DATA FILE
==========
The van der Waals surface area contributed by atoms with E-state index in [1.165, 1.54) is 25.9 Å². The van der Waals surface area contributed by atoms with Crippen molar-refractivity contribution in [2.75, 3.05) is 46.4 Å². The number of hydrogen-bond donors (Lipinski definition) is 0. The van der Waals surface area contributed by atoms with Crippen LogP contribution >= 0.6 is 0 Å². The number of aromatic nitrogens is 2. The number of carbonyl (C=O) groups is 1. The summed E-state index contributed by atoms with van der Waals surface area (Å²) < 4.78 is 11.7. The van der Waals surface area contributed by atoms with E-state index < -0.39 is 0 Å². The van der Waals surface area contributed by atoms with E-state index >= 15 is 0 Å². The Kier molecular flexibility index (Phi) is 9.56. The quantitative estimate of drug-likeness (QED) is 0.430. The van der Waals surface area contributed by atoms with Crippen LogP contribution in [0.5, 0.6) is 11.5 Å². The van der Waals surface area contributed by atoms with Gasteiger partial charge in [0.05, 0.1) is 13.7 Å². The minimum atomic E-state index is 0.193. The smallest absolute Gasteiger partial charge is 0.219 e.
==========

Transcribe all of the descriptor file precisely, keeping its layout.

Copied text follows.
The van der Waals surface area contributed by atoms with E-state index in [1.165, 1.54) is 25.9 Å². The van der Waals surface area contributed by atoms with Crippen molar-refractivity contribution in [2.75, 3.05) is 46.4 Å². The number of hydrogen-bond donors (Lipinski definition) is 0. The van der Waals surface area contributed by atoms with Crippen LogP contribution >= 0.6 is 0 Å². The number of aromatic nitrogens is 2. The number of carbonyl (C=O) groups is 1. The summed E-state index contributed by atoms with van der Waals surface area (Å²) < 4.78 is 11.7. The van der Waals surface area contributed by atoms with E-state index < -0.39 is 0 Å². The van der Waals surface area contributed by atoms with E-state index >= 15 is 0 Å². The Kier molecular flexibility index (Phi) is 9.56. The quantitative estimate of drug-likeness (QED) is 0.430. The van der Waals surface area contributed by atoms with Crippen LogP contribution in [0.5, 0.6) is 11.5 Å². The van der Waals surface area contributed by atoms with Gasteiger partial charge in [0.05, 0.1) is 13.7 Å². The minimum atomic E-state index is 0.193. The smallest absolute Gasteiger partial charge is 0.219 e.